There are three e-VLBI observation classes: general e-VLBI proposals; triggered e-VLBI proposals; short observations. General and triggered e-VLBI proposals must be submitted by the February 1st deadline to be considered for scheduling in the above e-VLBI sessions starting from December 2009.

Requests for short observations (up to two hours) may be submitted up to three weeks prior to any e-VLBI session.

Continuum and spectral line observations can be carried out.

See for details concerning the e-VLBI observation classes and the observing modes.

Features for the next regular EVN and e-VLBI sessions

1. We are happy to announce that the Institute of Applied Astronomy, Russian Academy of Sciences, St. Petersburg, joined the EVN in November 2009. The 32m radio telescopes of its KVAZAR network at Svetloe (Sv), Zelenchukskaya (Zc) and Badary (Bd) will be made available for EVN observing sessions. Proposers may request these telescopes in EVN proposals for observations at 18cm, 6cm and 3.6/13cm, beginning with EVN Session 2, 2010 (see:

2. EVN is now accepting proposals including pulsar gating/binning. Please consult for details.

3. The hardware VLBA correlator has now been replaced by a software (DiFX) correlator. Processing of all scientific observations in Socorro uses this correlator. Mk5B playback is now supported (

4. Due to the e-MERLIN construction only an incomplete MERLIN array will be available in early 2010 due to limited resources. For updated information please consult the web at Note that EVN+MERLIN projects will be considered only for EVN observing and MERLIN separate observing when eMERLIN will be completed.

5. Please consult for the current e-VLBI array and for the availability of different eVLBI stations per observing band and for the dates of the e-VLBI observing sessions.


Large EVN projects

Most proposals request 12-48hrs observing time. The EVN Program Committee (PC) also encourages larger projects (>48 hrs); these will be subject to more detailed scrutiny, and the EVN PC may, in some cases, attach conditions on the release of the data.

How to submit

All EVN, Global and e-VLBI proposals (except ToO proposals) must be submitted using the on-line proposal submission tool Northstar. Global proposals will be forwarded to NRAO automatically and do not need to be submitted to NRAO separately.

To use Northstar, people should register (at, only for the first proposal submission), enter the information about the investigators and the technical specifications of the proposed observations (equivalent to that previously in the coversheet) using the on-line forms, and upload a scientific justification in pdf or ps format. The scientific justification MUST BE LIMITED to 2 pages in length. Up to 2 additional pages with diagrams may be included. The deadline for submission is 23:59:59 UTC on 1 February 2010.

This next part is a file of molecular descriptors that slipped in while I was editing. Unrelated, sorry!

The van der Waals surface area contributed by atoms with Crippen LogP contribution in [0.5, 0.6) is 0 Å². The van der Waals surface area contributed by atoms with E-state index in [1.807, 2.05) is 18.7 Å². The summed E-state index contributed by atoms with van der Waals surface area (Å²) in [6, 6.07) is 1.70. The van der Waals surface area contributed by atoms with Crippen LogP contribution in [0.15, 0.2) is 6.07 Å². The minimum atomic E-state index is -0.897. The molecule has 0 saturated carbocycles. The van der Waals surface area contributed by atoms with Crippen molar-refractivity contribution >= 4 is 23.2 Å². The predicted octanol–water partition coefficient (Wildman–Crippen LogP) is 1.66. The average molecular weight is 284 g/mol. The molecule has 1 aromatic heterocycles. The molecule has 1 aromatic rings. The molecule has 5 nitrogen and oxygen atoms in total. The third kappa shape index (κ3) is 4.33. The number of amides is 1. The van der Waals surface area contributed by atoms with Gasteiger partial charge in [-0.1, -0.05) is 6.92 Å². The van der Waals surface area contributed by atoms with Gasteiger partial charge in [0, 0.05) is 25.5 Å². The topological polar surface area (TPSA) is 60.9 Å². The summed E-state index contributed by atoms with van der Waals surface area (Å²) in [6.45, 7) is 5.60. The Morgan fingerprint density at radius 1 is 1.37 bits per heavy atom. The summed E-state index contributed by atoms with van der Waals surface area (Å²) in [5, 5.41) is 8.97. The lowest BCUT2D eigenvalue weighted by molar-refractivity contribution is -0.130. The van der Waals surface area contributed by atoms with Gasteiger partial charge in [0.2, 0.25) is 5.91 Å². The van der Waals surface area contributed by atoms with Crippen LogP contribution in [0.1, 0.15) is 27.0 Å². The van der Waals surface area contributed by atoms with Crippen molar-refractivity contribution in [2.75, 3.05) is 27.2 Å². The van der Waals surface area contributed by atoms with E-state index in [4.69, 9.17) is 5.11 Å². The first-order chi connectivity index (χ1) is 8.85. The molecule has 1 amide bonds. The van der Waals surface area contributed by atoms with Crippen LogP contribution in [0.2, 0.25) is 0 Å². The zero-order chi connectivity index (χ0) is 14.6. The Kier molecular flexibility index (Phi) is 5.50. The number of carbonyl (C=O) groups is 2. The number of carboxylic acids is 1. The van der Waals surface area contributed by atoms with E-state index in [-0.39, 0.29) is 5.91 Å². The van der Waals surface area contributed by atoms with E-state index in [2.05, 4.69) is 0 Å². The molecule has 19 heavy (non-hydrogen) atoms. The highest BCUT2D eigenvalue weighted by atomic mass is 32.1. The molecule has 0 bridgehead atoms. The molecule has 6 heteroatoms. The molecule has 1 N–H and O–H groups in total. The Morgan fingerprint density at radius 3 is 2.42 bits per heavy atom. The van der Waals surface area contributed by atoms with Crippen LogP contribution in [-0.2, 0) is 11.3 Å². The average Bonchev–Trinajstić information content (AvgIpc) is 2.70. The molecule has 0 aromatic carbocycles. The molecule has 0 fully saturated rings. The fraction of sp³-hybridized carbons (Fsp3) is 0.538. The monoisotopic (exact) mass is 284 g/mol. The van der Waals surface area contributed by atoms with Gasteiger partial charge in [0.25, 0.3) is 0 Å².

Additional information

Further information on Global VLBI, EVN+MERLIN and e-VLBI observations, and guidelines for proposal submission are available at:

The EVN User Guide ( describes the network and provides general information on its capabilities.

The current antenna capabilities can be found in the status tables. For the standard EVN see For the e-VLBI array see

The On-line VLBI catalogue ( lists sources observed by the EVN and Global VLBI.


Tiziana Venturi - Chairperson of the EVN Program Committee



3. Accession of the IAA as new member of the EVN Consortium

During the last CBD meeting the ACCESSION to the European VLBI Network Consortium Agreement was signed by the Prof. Dr. Andrey Finkelstein, Director the Institute for Applied Astronomy, the Russian Academy of Sciences and Prof. Dr. Andrzej Kus, Chairman of the EVN Consortium Board of Directors (see photos below).

The 32m radio telescopes of the KVAZAR network at Svetloe (Sv), Zelenchukskaya (Zc) and Badary (Bd) will be made available for EVN observing sessions. Proposers may request these telescopes in EVN proposals for observations at 18cm, 6cm and 3.6/13cm, beginning with EVN Session 2, 2010.


From left: S. Garrington, A. Kus, A. Finkelstein, R. Bachiller
Behind: A. Zensus

From left: S. Garrington, A. Kus, A. Finkelstein, R. Bachiller
Behind: A. Zensus

A. Kus, A. Zensus, A. Finkelstein and R. Bachiller

4. EVN Scientific Highlights

First global eVLBI experiment reveals relativistic jet in a Narrow Line Seyfert 1 galaxy

Radio-loud narrow line Seyfert 1 (NLS1) are Active Galactic Nuclei that have received considerable attention lately, since they pose a challenge to current unified schemes. Only a small percentage (about 7%) of NLS1 are radio-loud and in these cases the flat radio spectra and VLBI variability suggest that they could host relativistic jets (see Komossa et al. 2006, Doi et al. 2006). The detection by the Large Area Telescope (LAT) on board Fermi of gamma-rays from a handful of NLS1 has recently set the definitive confirmation of the presence of a relativistic jet in these sources (Abdo at al. 2009, ApJ 707, L142).

A multi-wavelength campaign has been organized to discuss the properties of the prototypical NLS1 PMN J0948+0022 with simultaneous data for the first time. For this campaign, a series of Global e-VLBI observations were organized between April and July 2009. The observing frequency was 22 GHz and the participating telescopes were Cambridge, Effelsberg, Jodrell Bank, Medicina, Metsahovi, Onsala, Shanghai, and Yebes from the EVN; Hobart, Mopra, Parkes, and the ATCA from the LBA; and Kashima in Japan. Radio telescopes in Darnhall and Torun participated in an EVN pilot test at 1.6 GHz prior to the 22 GHz campaign.

The observations were a success, with real time fringes detected to all telescopes in at least one epoch, which is a great achievement for the eVLBI technique. Indeed, this was the first scientific experiment using a global array connected in real time; moreover, it was carried at a comparatively short wavelength. The source was clearly detected on baselines longer than 900 million wavelengths (12,000 km), resulting in a resolution of about 0.2 x 0.5 milliarcsecond. Polarized emission was also detected at a significant level.